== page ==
Do These Ankle Films Show More Than One Fracture?
An 11-year-old girl presented to the emergency department with a limp after she had slipped and fallen on her left foot. As she fell, the foot became caught underneath her, twisting in a plantar inverted direction.
Examination revealed localized tenderness and swelling over the left lateral malleolus. The child had limited dorsiflexion and plantar flexion of the ankle secondary to pain.
Lateral and anteroposterior plain radiographs of the left ankle are shown.
What do the findings suggest?
A. Salter-Harris II fracture.
B. Salter-Harris III fracture.
C. Salter-Harris IV fracture.
D. Triplane fracture.
E. All of the above.
(Answer and discussion on next page.)
Answer: E, all of the above
The radiographs showed a Salter-Harris IV fracture. CT scans confirmed the presence of a triplane fracture of the distal tibial epiphysis (Figure).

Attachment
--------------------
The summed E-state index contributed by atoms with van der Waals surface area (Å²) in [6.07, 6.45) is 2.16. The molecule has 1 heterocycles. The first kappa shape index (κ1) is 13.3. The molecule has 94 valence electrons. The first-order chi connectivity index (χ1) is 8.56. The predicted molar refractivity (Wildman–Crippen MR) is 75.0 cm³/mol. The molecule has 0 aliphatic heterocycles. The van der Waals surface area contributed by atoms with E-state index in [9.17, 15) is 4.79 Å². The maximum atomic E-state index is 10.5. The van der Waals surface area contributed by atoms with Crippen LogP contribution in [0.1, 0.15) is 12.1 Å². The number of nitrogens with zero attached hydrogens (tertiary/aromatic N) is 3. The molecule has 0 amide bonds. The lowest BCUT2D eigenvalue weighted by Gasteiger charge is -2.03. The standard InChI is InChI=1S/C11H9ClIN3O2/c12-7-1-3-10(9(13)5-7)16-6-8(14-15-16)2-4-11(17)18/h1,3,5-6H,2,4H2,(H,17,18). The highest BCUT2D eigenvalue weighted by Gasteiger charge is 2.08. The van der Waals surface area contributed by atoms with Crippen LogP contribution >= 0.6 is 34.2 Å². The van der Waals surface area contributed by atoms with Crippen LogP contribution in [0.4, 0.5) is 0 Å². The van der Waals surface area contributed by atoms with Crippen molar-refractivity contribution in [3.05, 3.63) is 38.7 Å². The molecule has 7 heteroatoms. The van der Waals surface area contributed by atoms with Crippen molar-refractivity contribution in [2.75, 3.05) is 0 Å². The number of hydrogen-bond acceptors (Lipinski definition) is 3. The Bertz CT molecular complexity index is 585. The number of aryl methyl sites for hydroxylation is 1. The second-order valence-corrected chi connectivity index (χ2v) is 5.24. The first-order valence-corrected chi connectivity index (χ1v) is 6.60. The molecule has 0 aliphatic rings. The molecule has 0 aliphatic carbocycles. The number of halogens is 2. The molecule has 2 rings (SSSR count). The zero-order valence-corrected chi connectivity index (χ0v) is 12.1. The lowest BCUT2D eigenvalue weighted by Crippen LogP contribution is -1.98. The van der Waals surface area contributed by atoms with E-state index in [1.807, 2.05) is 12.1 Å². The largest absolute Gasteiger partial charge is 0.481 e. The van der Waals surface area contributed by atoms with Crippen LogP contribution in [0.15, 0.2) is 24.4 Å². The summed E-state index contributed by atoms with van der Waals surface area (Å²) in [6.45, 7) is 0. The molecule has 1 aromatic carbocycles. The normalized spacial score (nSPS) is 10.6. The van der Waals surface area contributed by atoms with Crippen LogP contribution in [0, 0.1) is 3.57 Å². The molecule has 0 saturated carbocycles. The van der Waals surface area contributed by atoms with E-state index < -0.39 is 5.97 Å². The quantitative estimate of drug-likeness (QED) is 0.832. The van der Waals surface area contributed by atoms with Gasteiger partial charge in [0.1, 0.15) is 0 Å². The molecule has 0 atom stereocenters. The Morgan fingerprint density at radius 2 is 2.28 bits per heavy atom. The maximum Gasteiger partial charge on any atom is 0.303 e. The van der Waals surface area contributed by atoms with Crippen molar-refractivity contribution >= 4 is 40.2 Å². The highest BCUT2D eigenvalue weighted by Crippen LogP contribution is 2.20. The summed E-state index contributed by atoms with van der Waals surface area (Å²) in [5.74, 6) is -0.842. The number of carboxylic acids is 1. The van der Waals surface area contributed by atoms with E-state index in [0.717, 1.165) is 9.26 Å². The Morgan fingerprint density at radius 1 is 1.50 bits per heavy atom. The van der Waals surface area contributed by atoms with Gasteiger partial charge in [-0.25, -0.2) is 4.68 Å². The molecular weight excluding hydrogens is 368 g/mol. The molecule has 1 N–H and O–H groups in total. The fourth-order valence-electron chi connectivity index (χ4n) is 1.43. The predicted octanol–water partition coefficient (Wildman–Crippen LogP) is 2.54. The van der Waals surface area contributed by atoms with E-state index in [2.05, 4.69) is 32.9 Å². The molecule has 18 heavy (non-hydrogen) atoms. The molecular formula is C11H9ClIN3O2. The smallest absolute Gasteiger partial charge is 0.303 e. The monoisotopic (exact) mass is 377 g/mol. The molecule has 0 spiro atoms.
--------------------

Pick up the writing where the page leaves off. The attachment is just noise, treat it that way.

Distal tibial epiphyseal fractures are one of the most common types of epiphyseal fractures.1,2 As the name suggests, Triplane fractures involve coronal, sagittal, and axial planes. They are also known as transitional fractures because patients with these fractures are often transitioning into skeletal maturity.3
As in this case, a plain radiograph will show a Salter-Harris II fracture on the lateral view and a Salter-Harris III fracture on the anteroposterior view. CT is needed to clearly delineate the fracture planes and segments.4,5
Treatment of triplane fractures depends on whether the fracture is displaced or nondisplaced as well as on the degree of displacement and intra-articular involvement. Fractures with less than 2-mm displacement are managed with a long-leg cast, whereas those with greater than 2-mm displacement usually require some form of reduction.3 The fracture in this patient had minimal displacement and was managed with a fiberglass cast for 3 weeks. At follow-up in 3 weeks, radiographs of the ankle showed a healing triplane fracture. She was transitioned to a CAM walker boot for the next 4 weeks.